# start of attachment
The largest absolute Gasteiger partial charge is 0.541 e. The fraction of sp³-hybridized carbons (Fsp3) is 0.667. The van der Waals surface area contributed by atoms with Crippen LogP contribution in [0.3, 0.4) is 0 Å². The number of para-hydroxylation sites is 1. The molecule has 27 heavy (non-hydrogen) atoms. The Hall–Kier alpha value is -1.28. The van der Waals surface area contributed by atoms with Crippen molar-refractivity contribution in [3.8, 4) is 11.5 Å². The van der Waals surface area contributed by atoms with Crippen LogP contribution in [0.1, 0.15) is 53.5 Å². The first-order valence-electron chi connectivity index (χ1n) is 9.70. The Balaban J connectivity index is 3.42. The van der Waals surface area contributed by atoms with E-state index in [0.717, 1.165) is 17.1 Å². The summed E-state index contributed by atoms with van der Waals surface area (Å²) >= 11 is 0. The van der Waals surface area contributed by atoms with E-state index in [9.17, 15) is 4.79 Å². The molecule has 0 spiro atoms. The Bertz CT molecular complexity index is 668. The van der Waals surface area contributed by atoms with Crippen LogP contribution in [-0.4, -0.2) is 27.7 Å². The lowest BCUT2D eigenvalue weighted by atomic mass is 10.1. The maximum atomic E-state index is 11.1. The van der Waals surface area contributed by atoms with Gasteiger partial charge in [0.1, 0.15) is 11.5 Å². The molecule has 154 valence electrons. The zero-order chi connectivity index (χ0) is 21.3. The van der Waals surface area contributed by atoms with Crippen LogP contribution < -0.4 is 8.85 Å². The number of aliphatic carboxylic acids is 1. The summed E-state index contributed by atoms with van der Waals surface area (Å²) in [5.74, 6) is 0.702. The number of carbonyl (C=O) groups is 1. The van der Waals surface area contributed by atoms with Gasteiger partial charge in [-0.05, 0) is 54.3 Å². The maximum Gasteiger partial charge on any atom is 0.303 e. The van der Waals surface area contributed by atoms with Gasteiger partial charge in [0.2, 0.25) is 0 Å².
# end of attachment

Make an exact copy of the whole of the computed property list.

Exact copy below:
The largest absolute Gasteiger partial charge is 0.541 e. The fraction of sp³-hybridized carbons (Fsp3) is 0.667. The van der Waals surface area contributed by atoms with Crippen LogP contribution in [0.3, 0.4) is 0 Å². The number of para-hydroxylation sites is 1. The molecule has 27 heavy (non-hydrogen) atoms. The Hall–Kier alpha value is -1.28. The van der Waals surface area contributed by atoms with Crippen molar-refractivity contribution in [3.8, 4) is 11.5 Å². The van der Waals surface area contributed by atoms with Crippen LogP contribution in [0.1, 0.15) is 53.5 Å². The first-order valence-electron chi connectivity index (χ1n) is 9.70. The Balaban J connectivity index is 3.42. The van der Waals surface area contributed by atoms with E-state index in [0.717, 1.165) is 17.1 Å². The summed E-state index contributed by atoms with van der Waals surface area (Å²) >= 11 is 0. The van der Waals surface area contributed by atoms with E-state index in [9.17, 15) is 4.79 Å². The molecule has 0 spiro atoms. The Bertz CT molecular complexity index is 668. The van der Waals surface area contributed by atoms with Crippen LogP contribution in [-0.4, -0.2) is 27.7 Å². The lowest BCUT2D eigenvalue weighted by atomic mass is 10.1. The maximum atomic E-state index is 11.1. The van der Waals surface area contributed by atoms with Gasteiger partial charge in [0.1, 0.15) is 11.5 Å². The molecule has 154 valence electrons. The zero-order chi connectivity index (χ0) is 21.3. The van der Waals surface area contributed by atoms with Crippen LogP contribution < -0.4 is 8.85 Å². The number of aliphatic carboxylic acids is 1. The summed E-state index contributed by atoms with van der Waals surface area (Å²) in [5.74, 6) is 0.702. The number of carbonyl (C=O) groups is 1. The van der Waals surface area contributed by atoms with Gasteiger partial charge in [-0.05, 0) is 54.3 Å². The maximum Gasteiger partial charge on any atom is 0.303 e. The van der Waals surface area contributed by atoms with Gasteiger partial charge in [0.2, 0.25) is 0 Å².